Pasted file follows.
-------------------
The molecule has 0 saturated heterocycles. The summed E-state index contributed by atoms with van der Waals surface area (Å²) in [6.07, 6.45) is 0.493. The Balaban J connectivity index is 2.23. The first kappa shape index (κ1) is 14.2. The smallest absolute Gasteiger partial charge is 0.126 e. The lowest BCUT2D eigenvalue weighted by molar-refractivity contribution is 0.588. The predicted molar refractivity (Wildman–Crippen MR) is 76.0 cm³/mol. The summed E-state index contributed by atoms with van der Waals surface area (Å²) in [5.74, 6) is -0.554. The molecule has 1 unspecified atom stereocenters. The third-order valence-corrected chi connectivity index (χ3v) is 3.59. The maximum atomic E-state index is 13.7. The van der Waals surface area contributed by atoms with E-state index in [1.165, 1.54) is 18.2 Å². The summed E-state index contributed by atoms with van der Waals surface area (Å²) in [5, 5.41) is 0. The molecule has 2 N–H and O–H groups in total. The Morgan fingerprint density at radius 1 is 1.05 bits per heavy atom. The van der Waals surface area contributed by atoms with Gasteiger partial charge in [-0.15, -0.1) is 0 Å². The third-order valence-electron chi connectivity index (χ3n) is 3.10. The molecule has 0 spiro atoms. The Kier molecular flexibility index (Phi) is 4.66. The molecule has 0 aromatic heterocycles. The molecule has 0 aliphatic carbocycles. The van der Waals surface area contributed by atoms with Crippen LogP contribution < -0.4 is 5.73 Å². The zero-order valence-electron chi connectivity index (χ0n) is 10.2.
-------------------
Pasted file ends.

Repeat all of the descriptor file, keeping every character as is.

The molecule has 0 saturated heterocycles. The summed E-state index contributed by atoms with van der Waals surface area (Å²) in [6.07, 6.45) is 0.493. The Balaban J connectivity index is 2.23. The first kappa shape index (κ1) is 14.2. The smallest absolute Gasteiger partial charge is 0.126 e. The lowest BCUT2D eigenvalue weighted by molar-refractivity contribution is 0.588. The predicted molar refractivity (Wildman–Crippen MR) is 76.0 cm³/mol. The summed E-state index contributed by atoms with van der Waals surface area (Å²) in [5.74, 6) is -0.554. The molecule has 1 unspecified atom stereocenters. The third-order valence-corrected chi connectivity index (χ3v) is 3.59. The maximum atomic E-state index is 13.7. The van der Waals surface area contributed by atoms with E-state index in [1.165, 1.54) is 18.2 Å². The summed E-state index contributed by atoms with van der Waals surface area (Å²) in [5, 5.41) is 0. The molecule has 2 N–H and O–H groups in total. The Morgan fingerprint density at radius 1 is 1.05 bits per heavy atom. The van der Waals surface area contributed by atoms with Gasteiger partial charge in [-0.15, -0.1) is 0 Å². The third-order valence-electron chi connectivity index (χ3n) is 3.10. The molecule has 0 spiro atoms. The Kier molecular flexibility index (Phi) is 4.66. The molecule has 0 aromatic heterocycles. The molecule has 0 aliphatic carbocycles. The van der Waals surface area contributed by atoms with Crippen LogP contribution < -0.4 is 5.73 Å². The zero-order valence-electron chi connectivity index (χ0n) is 10.2.